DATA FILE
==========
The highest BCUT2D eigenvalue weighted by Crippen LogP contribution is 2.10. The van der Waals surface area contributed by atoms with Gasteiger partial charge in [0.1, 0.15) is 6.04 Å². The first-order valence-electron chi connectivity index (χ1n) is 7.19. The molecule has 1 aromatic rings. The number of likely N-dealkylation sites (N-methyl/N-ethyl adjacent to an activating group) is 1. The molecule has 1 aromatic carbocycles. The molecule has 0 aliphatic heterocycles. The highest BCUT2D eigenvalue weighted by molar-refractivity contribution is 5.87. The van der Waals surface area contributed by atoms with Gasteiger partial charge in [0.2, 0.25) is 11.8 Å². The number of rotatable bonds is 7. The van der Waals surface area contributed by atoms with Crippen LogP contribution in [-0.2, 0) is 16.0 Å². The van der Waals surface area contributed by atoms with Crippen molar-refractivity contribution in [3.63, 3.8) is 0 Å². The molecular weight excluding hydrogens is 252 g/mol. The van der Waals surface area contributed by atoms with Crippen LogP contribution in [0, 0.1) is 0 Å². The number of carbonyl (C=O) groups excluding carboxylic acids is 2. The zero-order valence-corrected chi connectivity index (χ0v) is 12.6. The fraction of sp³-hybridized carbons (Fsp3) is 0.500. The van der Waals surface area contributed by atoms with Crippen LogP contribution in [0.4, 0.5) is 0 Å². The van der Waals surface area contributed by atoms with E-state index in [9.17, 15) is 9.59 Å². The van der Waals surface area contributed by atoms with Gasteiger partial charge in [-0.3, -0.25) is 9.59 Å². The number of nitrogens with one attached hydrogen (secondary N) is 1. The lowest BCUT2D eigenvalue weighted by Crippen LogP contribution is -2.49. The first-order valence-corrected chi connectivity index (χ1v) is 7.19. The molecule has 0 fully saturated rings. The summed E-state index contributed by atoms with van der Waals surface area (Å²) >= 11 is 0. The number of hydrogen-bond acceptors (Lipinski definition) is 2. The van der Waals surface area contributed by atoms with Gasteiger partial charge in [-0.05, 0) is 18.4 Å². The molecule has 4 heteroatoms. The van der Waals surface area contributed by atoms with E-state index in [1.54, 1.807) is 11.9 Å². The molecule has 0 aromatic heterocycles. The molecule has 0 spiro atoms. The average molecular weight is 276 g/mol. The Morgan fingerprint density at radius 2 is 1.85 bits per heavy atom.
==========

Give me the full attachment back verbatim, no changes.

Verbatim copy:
The highest BCUT2D eigenvalue weighted by Crippen LogP contribution is 2.10. The van der Waals surface area contributed by atoms with Gasteiger partial charge in [0.1, 0.15) is 6.04 Å². The first-order valence-electron chi connectivity index (χ1n) is 7.19. The molecule has 1 aromatic rings. The number of likely N-dealkylation sites (N-methyl/N-ethyl adjacent to an activating group) is 1. The molecule has 1 aromatic carbocycles. The molecule has 0 aliphatic heterocycles. The highest BCUT2D eigenvalue weighted by molar-refractivity contribution is 5.87. The van der Waals surface area contributed by atoms with Gasteiger partial charge in [0.2, 0.25) is 11.8 Å². The number of rotatable bonds is 7. The van der Waals surface area contributed by atoms with Crippen LogP contribution in [-0.2, 0) is 16.0 Å². The van der Waals surface area contributed by atoms with Crippen molar-refractivity contribution in [3.63, 3.8) is 0 Å². The molecular weight excluding hydrogens is 252 g/mol. The van der Waals surface area contributed by atoms with Crippen LogP contribution in [0, 0.1) is 0 Å². The number of carbonyl (C=O) groups excluding carboxylic acids is 2. The zero-order valence-corrected chi connectivity index (χ0v) is 12.6. The fraction of sp³-hybridized carbons (Fsp3) is 0.500. The van der Waals surface area contributed by atoms with Crippen LogP contribution in [0.4, 0.5) is 0 Å². The van der Waals surface area contributed by atoms with E-state index in [9.17, 15) is 9.59 Å². The van der Waals surface area contributed by atoms with Gasteiger partial charge in [-0.3, -0.25) is 9.59 Å². The number of nitrogens with one attached hydrogen (secondary N) is 1. The lowest BCUT2D eigenvalue weighted by Crippen LogP contribution is -2.49. The first-order valence-corrected chi connectivity index (χ1v) is 7.19. The molecule has 0 fully saturated rings. The summed E-state index contributed by atoms with van der Waals surface area (Å²) >= 11 is 0. The number of hydrogen-bond acceptors (Lipinski definition) is 2. The van der Waals surface area contributed by atoms with Gasteiger partial charge in [-0.05, 0) is 18.4 Å². The molecule has 4 heteroatoms. The van der Waals surface area contributed by atoms with E-state index in [1.54, 1.807) is 11.9 Å². The molecule has 0 aromatic heterocycles. The molecule has 0 spiro atoms. The average molecular weight is 276 g/mol. The Morgan fingerprint density at radius 2 is 1.85 bits per heavy atom.